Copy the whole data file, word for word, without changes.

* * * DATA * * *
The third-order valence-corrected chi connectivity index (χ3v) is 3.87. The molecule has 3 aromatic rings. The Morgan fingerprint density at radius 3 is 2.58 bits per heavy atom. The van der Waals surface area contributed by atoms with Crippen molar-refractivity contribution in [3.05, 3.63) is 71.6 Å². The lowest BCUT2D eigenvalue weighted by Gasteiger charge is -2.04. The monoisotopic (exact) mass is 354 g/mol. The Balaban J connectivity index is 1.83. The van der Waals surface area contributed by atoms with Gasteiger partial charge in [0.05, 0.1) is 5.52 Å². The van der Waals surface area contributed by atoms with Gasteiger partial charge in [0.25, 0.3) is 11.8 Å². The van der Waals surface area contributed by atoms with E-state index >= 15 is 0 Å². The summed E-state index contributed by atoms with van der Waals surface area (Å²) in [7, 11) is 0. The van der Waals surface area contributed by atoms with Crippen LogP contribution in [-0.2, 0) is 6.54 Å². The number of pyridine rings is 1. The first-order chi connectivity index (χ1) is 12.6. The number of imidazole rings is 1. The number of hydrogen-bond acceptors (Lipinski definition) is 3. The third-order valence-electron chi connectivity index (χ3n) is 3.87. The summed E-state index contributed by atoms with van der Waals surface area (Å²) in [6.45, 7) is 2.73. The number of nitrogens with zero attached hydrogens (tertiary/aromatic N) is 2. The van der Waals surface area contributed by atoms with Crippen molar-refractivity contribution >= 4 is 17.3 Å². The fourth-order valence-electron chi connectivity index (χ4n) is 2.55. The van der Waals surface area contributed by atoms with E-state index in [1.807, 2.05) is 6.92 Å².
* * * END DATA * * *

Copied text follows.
The third-order valence-corrected chi connectivity index (χ3v) is 3.87. The molecule has 3 aromatic rings. The Morgan fingerprint density at radius 3 is 2.58 bits per heavy atom. The van der Waals surface area contributed by atoms with Crippen molar-refractivity contribution in [3.05, 3.63) is 71.6 Å². The lowest BCUT2D eigenvalue weighted by Gasteiger charge is -2.04. The monoisotopic (exact) mass is 354 g/mol. The Balaban J connectivity index is 1.83. The van der Waals surface area contributed by atoms with Gasteiger partial charge in [0.05, 0.1) is 5.52 Å². The van der Waals surface area contributed by atoms with Gasteiger partial charge in [0.25, 0.3) is 11.8 Å². The van der Waals surface area contributed by atoms with E-state index >= 15 is 0 Å². The summed E-state index contributed by atoms with van der Waals surface area (Å²) in [7, 11) is 0. The van der Waals surface area contributed by atoms with Crippen LogP contribution in [-0.2, 0) is 6.54 Å². The number of pyridine rings is 1. The first-order chi connectivity index (χ1) is 12.6. The number of imidazole rings is 1. The number of hydrogen-bond acceptors (Lipinski definition) is 3. The third-order valence-electron chi connectivity index (χ3n) is 3.87. The summed E-state index contributed by atoms with van der Waals surface area (Å²) in [6.45, 7) is 2.73. The number of nitrogens with zero attached hydrogens (tertiary/aromatic N) is 2. The van der Waals surface area contributed by atoms with Crippen molar-refractivity contribution >= 4 is 17.3 Å². The fourth-order valence-electron chi connectivity index (χ4n) is 2.55. The van der Waals surface area contributed by atoms with E-state index in [1.807, 2.05) is 6.92 Å².